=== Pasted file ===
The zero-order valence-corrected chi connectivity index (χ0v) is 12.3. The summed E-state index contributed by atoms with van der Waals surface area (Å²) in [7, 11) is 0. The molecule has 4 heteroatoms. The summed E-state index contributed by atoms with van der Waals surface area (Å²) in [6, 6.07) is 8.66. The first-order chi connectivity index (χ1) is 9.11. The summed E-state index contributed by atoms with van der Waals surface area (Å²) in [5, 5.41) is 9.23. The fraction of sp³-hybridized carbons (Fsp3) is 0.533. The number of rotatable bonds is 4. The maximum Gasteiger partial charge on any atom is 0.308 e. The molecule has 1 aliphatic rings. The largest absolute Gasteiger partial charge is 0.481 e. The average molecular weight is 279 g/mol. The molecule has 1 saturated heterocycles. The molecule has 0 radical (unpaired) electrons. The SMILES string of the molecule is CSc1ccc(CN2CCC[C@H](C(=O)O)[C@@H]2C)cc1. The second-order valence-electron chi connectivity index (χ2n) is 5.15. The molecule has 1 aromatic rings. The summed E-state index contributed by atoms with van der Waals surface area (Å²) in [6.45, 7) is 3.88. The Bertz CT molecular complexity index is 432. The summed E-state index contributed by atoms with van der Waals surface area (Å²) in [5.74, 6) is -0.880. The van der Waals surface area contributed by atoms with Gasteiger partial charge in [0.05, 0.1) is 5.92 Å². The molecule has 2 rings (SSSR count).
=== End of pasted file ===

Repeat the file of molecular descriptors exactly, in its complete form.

The zero-order valence-corrected chi connectivity index (χ0v) is 12.3. The summed E-state index contributed by atoms with van der Waals surface area (Å²) in [7, 11) is 0. The molecule has 4 heteroatoms. The summed E-state index contributed by atoms with van der Waals surface area (Å²) in [6, 6.07) is 8.66. The first-order chi connectivity index (χ1) is 9.11. The summed E-state index contributed by atoms with van der Waals surface area (Å²) in [5, 5.41) is 9.23. The fraction of sp³-hybridized carbons (Fsp3) is 0.533. The number of rotatable bonds is 4. The maximum Gasteiger partial charge on any atom is 0.308 e. The molecule has 1 aliphatic rings. The largest absolute Gasteiger partial charge is 0.481 e. The average molecular weight is 279 g/mol. The molecule has 1 saturated heterocycles. The molecule has 0 radical (unpaired) electrons. The SMILES string of the molecule is CSc1ccc(CN2CCC[C@H](C(=O)O)[C@@H]2C)cc1. The second-order valence-electron chi connectivity index (χ2n) is 5.15. The molecule has 1 aromatic rings. The summed E-state index contributed by atoms with van der Waals surface area (Å²) in [6.45, 7) is 3.88. The Bertz CT molecular complexity index is 432. The summed E-state index contributed by atoms with van der Waals surface area (Å²) in [5.74, 6) is -0.880. The van der Waals surface area contributed by atoms with Gasteiger partial charge in [0.05, 0.1) is 5.92 Å². The molecule has 2 rings (SSSR count).